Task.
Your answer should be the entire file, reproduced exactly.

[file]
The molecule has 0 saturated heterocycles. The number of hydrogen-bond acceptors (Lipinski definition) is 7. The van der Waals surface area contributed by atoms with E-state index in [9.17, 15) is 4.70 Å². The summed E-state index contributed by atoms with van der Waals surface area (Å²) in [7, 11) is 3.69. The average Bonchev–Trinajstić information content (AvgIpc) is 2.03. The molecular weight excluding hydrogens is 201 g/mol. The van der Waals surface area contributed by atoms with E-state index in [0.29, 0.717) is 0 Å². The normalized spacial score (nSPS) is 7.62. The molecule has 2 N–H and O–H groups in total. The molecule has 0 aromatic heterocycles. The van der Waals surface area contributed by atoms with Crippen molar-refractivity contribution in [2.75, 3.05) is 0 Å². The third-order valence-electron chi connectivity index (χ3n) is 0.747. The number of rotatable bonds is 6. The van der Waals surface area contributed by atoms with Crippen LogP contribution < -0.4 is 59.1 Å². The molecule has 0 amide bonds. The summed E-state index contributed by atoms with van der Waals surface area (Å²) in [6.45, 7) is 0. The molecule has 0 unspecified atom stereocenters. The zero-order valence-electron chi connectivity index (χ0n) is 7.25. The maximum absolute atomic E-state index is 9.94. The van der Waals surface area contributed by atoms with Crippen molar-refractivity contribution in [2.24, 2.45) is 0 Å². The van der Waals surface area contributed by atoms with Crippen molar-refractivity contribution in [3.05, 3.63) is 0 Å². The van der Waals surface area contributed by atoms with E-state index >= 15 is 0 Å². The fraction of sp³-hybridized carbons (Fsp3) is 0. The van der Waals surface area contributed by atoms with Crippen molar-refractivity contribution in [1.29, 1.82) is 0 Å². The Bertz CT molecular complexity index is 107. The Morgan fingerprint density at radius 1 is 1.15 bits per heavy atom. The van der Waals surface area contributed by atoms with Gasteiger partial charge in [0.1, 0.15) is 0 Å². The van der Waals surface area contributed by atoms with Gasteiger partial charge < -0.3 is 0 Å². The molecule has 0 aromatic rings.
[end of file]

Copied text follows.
The molecule has 0 saturated heterocycles. The number of hydrogen-bond acceptors (Lipinski definition) is 7. The van der Waals surface area contributed by atoms with E-state index in [9.17, 15) is 4.70 Å². The summed E-state index contributed by atoms with van der Waals surface area (Å²) in [7, 11) is 3.69. The average Bonchev–Trinajstić information content (AvgIpc) is 2.03. The molecular weight excluding hydrogens is 201 g/mol. The van der Waals surface area contributed by atoms with E-state index in [0.29, 0.717) is 0 Å². The normalized spacial score (nSPS) is 7.62. The molecule has 2 N–H and O–H groups in total. The molecule has 0 aromatic heterocycles. The van der Waals surface area contributed by atoms with Crippen molar-refractivity contribution in [2.75, 3.05) is 0 Å². The third-order valence-electron chi connectivity index (χ3n) is 0.747. The number of rotatable bonds is 6. The van der Waals surface area contributed by atoms with Crippen LogP contribution < -0.4 is 59.1 Å². The molecule has 0 amide bonds. The summed E-state index contributed by atoms with van der Waals surface area (Å²) in [6.45, 7) is 0. The molecule has 0 unspecified atom stereocenters. The zero-order valence-electron chi connectivity index (χ0n) is 7.25. The maximum absolute atomic E-state index is 9.94. The van der Waals surface area contributed by atoms with Crippen molar-refractivity contribution in [2.24, 2.45) is 0 Å². The van der Waals surface area contributed by atoms with Crippen molar-refractivity contribution in [3.05, 3.63) is 0 Å². The van der Waals surface area contributed by atoms with E-state index >= 15 is 0 Å². The fraction of sp³-hybridized carbons (Fsp3) is 0. The van der Waals surface area contributed by atoms with Crippen molar-refractivity contribution in [1.29, 1.82) is 0 Å². The Bertz CT molecular complexity index is 107. The Morgan fingerprint density at radius 1 is 1.15 bits per heavy atom. The van der Waals surface area contributed by atoms with Gasteiger partial charge in [0.1, 0.15) is 0 Å². The van der Waals surface area contributed by atoms with Gasteiger partial charge < -0.3 is 0 Å². The molecule has 0 aromatic rings.